Immigration: a new start
The Reagan administration's new immigration plan provides a useful starting point for addressing a national problem that has reached crisis proportions: the illegal influx of millions of poor immigrants and the attendant potential for job competition, social conflict, and a continuing erosion of law. Obviously on an issue as significant and controversial as immigration many voices -- both in and out of government -- will have to contribute to a just and workable solution.
Here are some aspects of the Reagan plan that warrant particular attention:
At the heart of the proposal is a sensible recognition that, without resorting to brutal police methods, there is no way to deport those millions of illegals already in the United States. These "undocumented workers" (anywhere from 3 million to 6 million) would in effect be granted a form of amnesty. Any alien who arrived in the US before Jan. 1, 1980, could seek a new classification called "renewable-term temporary resident." With this classification an illegal alien could live in the US for three years, and the permit would be renewable indefinitely. After 10 years the alien could seek a permanent resident alien classification.
Is such an approach fair? Congress will want to weigh that question carefully in the light of complaints from Hispanic-Americans, as well as concerns such as those expressed by the leading expert on migration in Mexico, who said that the administration plan would merely institutionalize the already inferior status of illegal aliens now in the US. The head of the largest Hispanic group in the US terms it "tantamount" to "establishing serfdom." It is not hard to see why.The renewable-term temporary residents would not be able to bring spouses or children with them to the US nor be eligible for most federal benefits, although they would be required to pay taxes. They would also have to demonstrate English-language competence -- something which is not required of a permanent resident alien.
The administration, for its part, argues that such stringent restrictions were decided upon because of the illegal past of the aliens -- the fact that they are living in the US in violation of the existing laws. "We have made more hurdles for them than we would for someone who waited in line in Guatemala or Mexico City for legal entry," is how one administration official describes the reasons for the lengthy 10-year plan. The administration is right, of course, but at the same time one cannot but wonder if there is not a fundamental violation of compassion in such a scheme. If American businesses and firms are to use the services of alien workers, then it would hardly seem just to deny them at least the dignity of residing with their families for such a long period of time.
There is one hidden issue that lawmakers and the administration must more openly grapple with. That is the extent to which any eventual amnestry of millions of aliens, even after a decade or so, could eventually bring millions of additional persons (relatives of the aliens) to the US. Some experts believe that any form of amnestry could be a population "time bomb."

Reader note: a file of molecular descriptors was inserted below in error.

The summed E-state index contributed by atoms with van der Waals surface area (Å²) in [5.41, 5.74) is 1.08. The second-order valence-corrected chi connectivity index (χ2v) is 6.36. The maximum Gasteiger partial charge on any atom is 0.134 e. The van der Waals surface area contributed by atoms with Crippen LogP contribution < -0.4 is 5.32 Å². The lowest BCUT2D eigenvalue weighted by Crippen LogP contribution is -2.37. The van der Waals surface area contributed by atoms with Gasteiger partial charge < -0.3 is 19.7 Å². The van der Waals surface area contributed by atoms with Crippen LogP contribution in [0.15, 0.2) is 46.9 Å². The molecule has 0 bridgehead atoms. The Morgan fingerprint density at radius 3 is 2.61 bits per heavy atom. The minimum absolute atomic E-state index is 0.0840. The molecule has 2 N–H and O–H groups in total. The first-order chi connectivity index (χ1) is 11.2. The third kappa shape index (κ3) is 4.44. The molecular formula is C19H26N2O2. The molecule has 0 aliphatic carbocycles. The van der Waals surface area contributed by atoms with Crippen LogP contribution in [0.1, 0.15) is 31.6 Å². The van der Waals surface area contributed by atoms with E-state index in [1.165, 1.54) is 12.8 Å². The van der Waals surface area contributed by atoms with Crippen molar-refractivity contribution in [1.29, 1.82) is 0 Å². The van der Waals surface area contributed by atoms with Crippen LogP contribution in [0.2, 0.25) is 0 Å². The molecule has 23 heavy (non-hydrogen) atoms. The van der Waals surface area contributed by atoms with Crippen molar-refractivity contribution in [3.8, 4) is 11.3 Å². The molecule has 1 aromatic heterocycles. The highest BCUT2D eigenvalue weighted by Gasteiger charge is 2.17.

The Reagan plan also calls for allowing some 50,000 Mexican nationals into the US annually as "guest workers." By limiting the pilot plan to two years the administration seeks to defuse much of the emotionalism surrounding the issue. However, the annual numbers proposed are in fact not all that much more than the thousands of workers now entering the US annually on a temporary work basis. Since congressional opposition remains strong to the original "bracero program" of the 1940s and 1950s, the administration might consider expanding the current temporary work program rather than opting for an entirely new guest-worker plan.
In any case, it is dubious that this modest increase in regulated movement of workers will satisfy the needs of domestic US employers or, given the population pressures in Mexico, halt the flow of illegal migrants.
One potentially positive aspect of the administration plan is the effort to control illegal immigration by sanctions against employers who knowingly hire aliens. No one relishes the cost (or the very idea) either of an identification method of some sort or of establishing the bureaucracy that would be necessary to run a check system on all jobs, even if done by telephone. But it is relevant to the discussion to point out that in a dozen or so states, including California, which do have employer sanctions, the laws have not proved effective. Nor has there been much effort to enforce the federal statute making it illegal for farm labor contractors to hire illegal aliens.
Either, it would seem, employers must be given a better means of determining which workers are in the US unlawfully (short of the idea of a national "identity" card, which would raise constitutional objections and was properly rejected by the administration), or authorities have to be willing to enforce the law.
It is to be hoped Congress will work with the administration in a bipartisan spirit to enact a fair and effective immigration program. "We have lost control of our borders," is how Attorney General William French Smith rightly describes the present situation. Given the overall vigor of the Reagan administration, control may yet be forthcoming.